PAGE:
Documentation of depth-related migratory movements, localised movements at critical habitat sites and the effects of scuba diving for the east coast grey nurse shark population
N. M. Otway, M. T. Storrie, B. M. Louden and J. J. Gilligan, 2009
- Documentation of depth-related migratory movements, localised movements at critical habitat sites and the effects of scuba diving for the east coast grey nurse shark population (PDF - 1.56 MB)
- Documentation of depth-related migratory movements, localised movements at critical habitat sites and the effects of scuba diving for the east coast grey nurse shark population (RTF - 4.62 MB)
About the report
In the past, the grey nurse shark, Carcharias taurus Rafinesque, 1810, had a broad inshore distribution, primarily in sub-tropical to cool temperate waters on continental shelves off the coasts of eastern USA (Springer 1948, Bigelow & Schroeder 1948), Brazil (Sadowsky 1970, Sadowsky et al. 1989, Amorin et al. 1998), Uruguay (Marin et al. 1998), Argentina (Chiaramonte 1998), in the Mediterranean Sea (Compagno 2002), around the Canary Islands and to western equatorial South Africa (Cadenat 1956), in the Red Sea (Compagno 2002), off the east coast of South Africa (Bass et al. 1975, Compagno 2002), off the east to west coasts of Australia (Whitley 1940, Last and Stevens 1994), and in Japanese waters (Taniuchi 1970). As a result of overfishing, it is doubtful that sustainable populations of grey nurse sharks still exist in the Mediterranean Sea, around the Canary Islands and to western equatorial South Africa, the Red Sea and in Japanese waters. Consequently, the shark’s distribution is now likely restricted to the east coasts of North and South America (i.e. USA, Brazil, Uruguay and Argentina), the east coast of South Africa and, the east and west coasts of Australia.
In Australia, C. taurus has, in the past, been recorded at various sites from Cairns on the Queensland coast around the southern half of the continent and northwards to Shark Bay in Western Australia (Last and Stevens 1994). The species has not been found in Tasmanian waters, but has been caught in the Arafura Sea on a few occasions (Read and Ward 1986). Over the past few decades, C. taurus has been restricted to two, separate and genetically distinct populations (Cavanagh et al. 2003; Stow et al. 2006) on the east and west coasts of Australia. The east coast population extends from Double Island Point (25º 55' S, 153° 12' E) in southern Queensland to Narooma (36º 15' S, 150º 12' E) in southern New South Wales (Cavanagh et al. 2003, Otway et al. 2003). The range of the west coast population is less well known, but the by-catch of commercial shark fisheries indicate that the species occupies sites from North West Cape (21º 46' S, 114º 09' E), around the south-western coastline and then east to the coastal waters south of Cocklebiddy (32º 15' S, 126º 12' E) in the Western Australian section of the Great Australian Bight (McAuley et al. 2002, Cavanagh et al. 2003).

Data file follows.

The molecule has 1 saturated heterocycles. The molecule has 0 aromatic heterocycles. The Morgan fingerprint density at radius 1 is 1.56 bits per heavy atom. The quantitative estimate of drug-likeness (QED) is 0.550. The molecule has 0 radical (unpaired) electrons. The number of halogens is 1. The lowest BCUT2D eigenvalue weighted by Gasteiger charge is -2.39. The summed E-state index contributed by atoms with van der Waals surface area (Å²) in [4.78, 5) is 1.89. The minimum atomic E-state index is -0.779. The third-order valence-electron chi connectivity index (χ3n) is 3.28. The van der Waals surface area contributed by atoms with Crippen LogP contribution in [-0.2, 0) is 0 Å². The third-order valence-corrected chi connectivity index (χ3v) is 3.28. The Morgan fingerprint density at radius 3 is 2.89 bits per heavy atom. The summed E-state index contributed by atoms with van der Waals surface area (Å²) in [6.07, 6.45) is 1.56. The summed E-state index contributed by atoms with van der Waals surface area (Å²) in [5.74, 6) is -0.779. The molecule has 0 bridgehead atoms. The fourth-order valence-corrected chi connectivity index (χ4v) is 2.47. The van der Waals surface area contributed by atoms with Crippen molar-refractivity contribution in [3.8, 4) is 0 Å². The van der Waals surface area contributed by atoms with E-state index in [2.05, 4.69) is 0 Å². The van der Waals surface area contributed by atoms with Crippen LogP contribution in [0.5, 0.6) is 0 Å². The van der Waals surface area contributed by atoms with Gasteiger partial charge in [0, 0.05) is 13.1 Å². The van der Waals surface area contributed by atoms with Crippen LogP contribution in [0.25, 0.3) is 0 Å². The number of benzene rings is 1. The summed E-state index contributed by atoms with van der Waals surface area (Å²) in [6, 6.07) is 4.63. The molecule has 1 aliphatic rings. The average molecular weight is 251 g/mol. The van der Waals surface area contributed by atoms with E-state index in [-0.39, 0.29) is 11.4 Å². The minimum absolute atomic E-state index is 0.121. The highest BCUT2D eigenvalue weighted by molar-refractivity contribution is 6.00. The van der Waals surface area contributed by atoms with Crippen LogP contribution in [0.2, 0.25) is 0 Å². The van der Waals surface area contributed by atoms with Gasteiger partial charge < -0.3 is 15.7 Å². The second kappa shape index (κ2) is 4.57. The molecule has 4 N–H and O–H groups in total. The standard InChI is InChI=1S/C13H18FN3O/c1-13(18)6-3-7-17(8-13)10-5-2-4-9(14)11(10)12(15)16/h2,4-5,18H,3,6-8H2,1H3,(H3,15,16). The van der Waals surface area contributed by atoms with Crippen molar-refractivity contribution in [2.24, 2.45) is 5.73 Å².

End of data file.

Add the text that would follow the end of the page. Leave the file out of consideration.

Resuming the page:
The shark is a slow, strong-swimming species that is often seen hovering motionless near the bottom in or near sandy-bottomed or cobble-filled gutters, overhangs or in rocky caves around inshore rocky reefs and islands at depths between 15 and 40 m, but may extend to 191 m (Pollard et al. 1996, Compagno 2002). Grey nurse sharks aggregate at these sites and feed on a wide range of bony fish, squid and occasionally on crustaceans (Bass et al. 1975, Compagno 2002, Schmid et al. 1990, Smale 2005).
The grey nurse shark population off eastern Australia has had a very chequered history (Otway 2001, 2004). In the late 1800s and early 1900s, they were harvested for their flesh for human consumption, liver oil for powering Sydney’s streetlamps, and skin for leather and sandpaper (Whitley 1940, Roughley 1955). Grey nurse sharks were initially caught in large numbers in the NSW shark meshing program, but catches declined rapidly (Reid & Krogh 1992, Krogh 1994). They were also targeted by gamefishers from the 1930s until the late 1970s (Pepperell 1992). In the 1950s and 60s, they were wrongfully accused of the shark attacks off Sydney’s beaches and again hunted (Stead 1963, Otway 2001). With the advent of the powerhead, numerous grey nurse sharks were killed by spearfishers in the 1960s and ‘70s (Cropp 1964, Byron 2000). Combined, these activities caused a substantial reduction in the grey nurse shark population. After much lobbying by various groups, the shark was declared a protected species in 1984 by the New South Wales government. With their numbers continuing to decline via inadvertent capture by commercial and recreational fishers, the grey nurse shark was declared a threatened species in 1999 and is now listed as “critically endangered” on the east coast of Australia under the New South Wales Fisheries Management Act (1994), the Queensland Nature Conservation Act (1992), the Environment Protection and Biodiversity Conservation Act (2001) and by the IUCN (Cavanagh et al. 2003). In 2002, 10 aggregation sites in NSW waters were declared as critical habitat sites. Many of these sites have subsequently been incorporated within sanctuary zones within the multiple use marine parks declared at various locations along the NSW coast (Breen et al. 2003, Breen et al. 2004, Breen et al. 2005ab).
Like many elasmobranchs, the grey nurse shark exhibits late onset of sexual maturity (6 - 7 yr in males, 9 - 10 yr in females in the USA - Goldman et al. 2006), low fecundity with 2 pups born biennially following intrauterine cannibalistic and oophagous phases (Springer 1948, Gilmore et al. 1983) and longevity of about 35 years. Their habitat requirements and biology have made grey nurse shark populations extremely vulnerable to over-exploitation and they require decades to recover from anthropogenic reductions in their numbers (Smith et al. 1998, Otway et al. 2004).